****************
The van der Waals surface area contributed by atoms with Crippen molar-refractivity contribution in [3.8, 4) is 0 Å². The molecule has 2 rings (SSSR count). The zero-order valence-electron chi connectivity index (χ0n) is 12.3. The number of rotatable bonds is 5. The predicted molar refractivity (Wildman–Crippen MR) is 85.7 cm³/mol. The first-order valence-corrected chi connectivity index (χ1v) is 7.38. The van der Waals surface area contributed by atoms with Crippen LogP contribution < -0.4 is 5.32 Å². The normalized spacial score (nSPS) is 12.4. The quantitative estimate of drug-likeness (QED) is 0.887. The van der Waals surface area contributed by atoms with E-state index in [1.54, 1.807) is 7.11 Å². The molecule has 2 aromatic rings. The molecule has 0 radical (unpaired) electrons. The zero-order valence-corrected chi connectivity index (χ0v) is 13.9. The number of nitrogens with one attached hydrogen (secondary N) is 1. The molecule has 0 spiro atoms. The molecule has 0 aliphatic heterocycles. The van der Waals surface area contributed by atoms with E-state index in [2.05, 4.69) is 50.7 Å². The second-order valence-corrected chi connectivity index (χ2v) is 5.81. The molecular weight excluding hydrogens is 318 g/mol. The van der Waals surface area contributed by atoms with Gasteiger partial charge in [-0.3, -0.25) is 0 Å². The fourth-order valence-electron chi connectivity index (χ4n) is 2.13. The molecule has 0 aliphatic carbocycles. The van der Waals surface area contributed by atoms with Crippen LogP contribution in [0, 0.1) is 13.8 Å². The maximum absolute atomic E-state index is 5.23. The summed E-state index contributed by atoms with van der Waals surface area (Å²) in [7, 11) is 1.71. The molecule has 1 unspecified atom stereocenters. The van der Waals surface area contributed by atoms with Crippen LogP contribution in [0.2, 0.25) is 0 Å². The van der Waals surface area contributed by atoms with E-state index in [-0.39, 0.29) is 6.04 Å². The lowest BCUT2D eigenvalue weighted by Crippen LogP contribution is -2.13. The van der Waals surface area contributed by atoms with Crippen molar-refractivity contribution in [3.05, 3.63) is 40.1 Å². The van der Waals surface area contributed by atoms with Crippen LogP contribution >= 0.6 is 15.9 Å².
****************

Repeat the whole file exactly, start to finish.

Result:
The van der Waals surface area contributed by atoms with Crippen molar-refractivity contribution in [3.8, 4) is 0 Å². The molecule has 2 rings (SSSR count). The zero-order valence-electron chi connectivity index (χ0n) is 12.3. The number of rotatable bonds is 5. The predicted molar refractivity (Wildman–Crippen MR) is 85.7 cm³/mol. The first-order valence-corrected chi connectivity index (χ1v) is 7.38. The van der Waals surface area contributed by atoms with Crippen LogP contribution < -0.4 is 5.32 Å². The normalized spacial score (nSPS) is 12.4. The quantitative estimate of drug-likeness (QED) is 0.887. The van der Waals surface area contributed by atoms with E-state index in [1.54, 1.807) is 7.11 Å². The molecule has 2 aromatic rings. The molecule has 0 radical (unpaired) electrons. The zero-order valence-corrected chi connectivity index (χ0v) is 13.9. The number of nitrogens with one attached hydrogen (secondary N) is 1. The molecule has 0 spiro atoms. The molecule has 0 aliphatic heterocycles. The van der Waals surface area contributed by atoms with E-state index in [2.05, 4.69) is 50.7 Å². The second-order valence-corrected chi connectivity index (χ2v) is 5.81. The molecular weight excluding hydrogens is 318 g/mol. The van der Waals surface area contributed by atoms with Gasteiger partial charge in [-0.3, -0.25) is 0 Å². The fourth-order valence-electron chi connectivity index (χ4n) is 2.13. The molecule has 0 aliphatic carbocycles. The van der Waals surface area contributed by atoms with Crippen LogP contribution in [0, 0.1) is 13.8 Å². The maximum absolute atomic E-state index is 5.23. The summed E-state index contributed by atoms with van der Waals surface area (Å²) in [7, 11) is 1.71. The molecule has 1 unspecified atom stereocenters. The van der Waals surface area contributed by atoms with Crippen LogP contribution in [0.2, 0.25) is 0 Å². The van der Waals surface area contributed by atoms with E-state index in [-0.39, 0.29) is 6.04 Å². The lowest BCUT2D eigenvalue weighted by Crippen LogP contribution is -2.13. The van der Waals surface area contributed by atoms with Crippen molar-refractivity contribution in [3.05, 3.63) is 40.1 Å². The van der Waals surface area contributed by atoms with Crippen LogP contribution >= 0.6 is 15.9 Å².